By Bill Britt
Alabama Political Reporter
Just when the Alabama Republican supermajority thought its ship was coming in, it went down a few miles off the coast.
The 2015 legislative session, by conservative measure, has been a titanic failure.
In general, the cause of the disaster can be blamed on lawmakers trying to solve the State’s problems with the same mindset that created it. There were sparks of transformation and hints of realism, but those things succumbed to cronyism, play-to-play, and the systemic plague of ignorance and greed.
The legislature passed prison reform, but didn’t fund it. Education was funded, but teachers were stiffed. State courts are broke, so District Attorneys can’t prosecute, and mental health patients and kids, well… better luck next time.
On the other side, former Governor Bob Riley wrangled a bailout for his Scholarship Granting Organization (SGO) and more than a few lobbyists enjoyed big paydays.
At the heart of the failure was a lack of honest leadership. From the moment the Republican House Caucus reelected Mike Hubbard Speaker of the House, the season was doomed.
Hubbard, who stands accused by the State on 23 counts of public corruption, is a man of low moral character and has shown himself to be more interested in personal gain than public service.
After reviewing thousands of pages of evidence and hearing from around 150 witnesses, 18 citizens from Lee County found that Hubbard had committed an act worthy of criminal indictment (23, to be exact). Yet, both Republican and Democrat House members reelected Hubbard despite the judgement of the Lee County Grand Jury. It was not Attorney General Luther Strange, W. Van Davis, or Matt Hart that indicted Hubbard, but rather 18 qualified, voting citizens of the county he calls home.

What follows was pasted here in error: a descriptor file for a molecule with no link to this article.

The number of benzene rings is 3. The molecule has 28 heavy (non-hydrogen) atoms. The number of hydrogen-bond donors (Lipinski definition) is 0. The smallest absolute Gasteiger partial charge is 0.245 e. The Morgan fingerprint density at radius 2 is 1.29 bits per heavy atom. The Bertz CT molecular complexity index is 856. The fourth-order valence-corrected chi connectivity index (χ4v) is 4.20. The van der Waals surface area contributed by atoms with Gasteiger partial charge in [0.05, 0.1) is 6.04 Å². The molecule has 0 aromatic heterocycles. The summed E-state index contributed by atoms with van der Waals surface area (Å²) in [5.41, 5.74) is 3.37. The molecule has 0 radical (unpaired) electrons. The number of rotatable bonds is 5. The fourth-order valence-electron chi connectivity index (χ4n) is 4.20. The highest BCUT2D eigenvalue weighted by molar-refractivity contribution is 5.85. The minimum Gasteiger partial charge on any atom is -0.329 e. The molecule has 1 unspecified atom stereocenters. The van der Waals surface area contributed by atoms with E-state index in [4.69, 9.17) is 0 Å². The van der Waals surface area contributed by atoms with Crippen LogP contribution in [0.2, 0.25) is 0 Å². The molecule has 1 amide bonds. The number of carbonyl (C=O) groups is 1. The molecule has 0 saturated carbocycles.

The members of the House, with the exception of Rep. Alvin Holmes, all put their personal/political agenda ahead of the collective wisdom of those people who have seen the evidence.
And so it is with the 2015 session, the collective wisdom of generations of thinking citizens was cast aside for person political gain. As a result, the State now faces what Sen. Bobby Singleton called, “an ugly naked pig of a budget.”
For five legislative sessions, the Republican supermajority has had complete control of the agenda, and instead of facing the problems, they did what has always been done: avoid tough decisions and leave the hard work of governing for another day.
This time there are no Democrats to blame, no AEA to vilify. No, this time, the Republicans came face to face with the real enemy, and it was themselves. Thomas Jefferson said, “He who knows nothing is closer to the truth than he whose mind is filled with falsehoods and errors.”
For years, Republicans had a scapegoat, and eventually, they began to believe their own propaganda.
In 2010, Hubbard developed a false construct that Alabama Democrats equaled Barack Obama or Nancy Pelosi. That Democrats were bad and Republicans were good. But what is now clear is that Hubbard was then as he is now: a con man who will tell a great story while picking your pocket.
Gov. Robert Bentley knew Hubbard was a crook, but he sat back and did nothing. This has been the Governor’s weakness. He wants to lead, but plays it safe or not at all.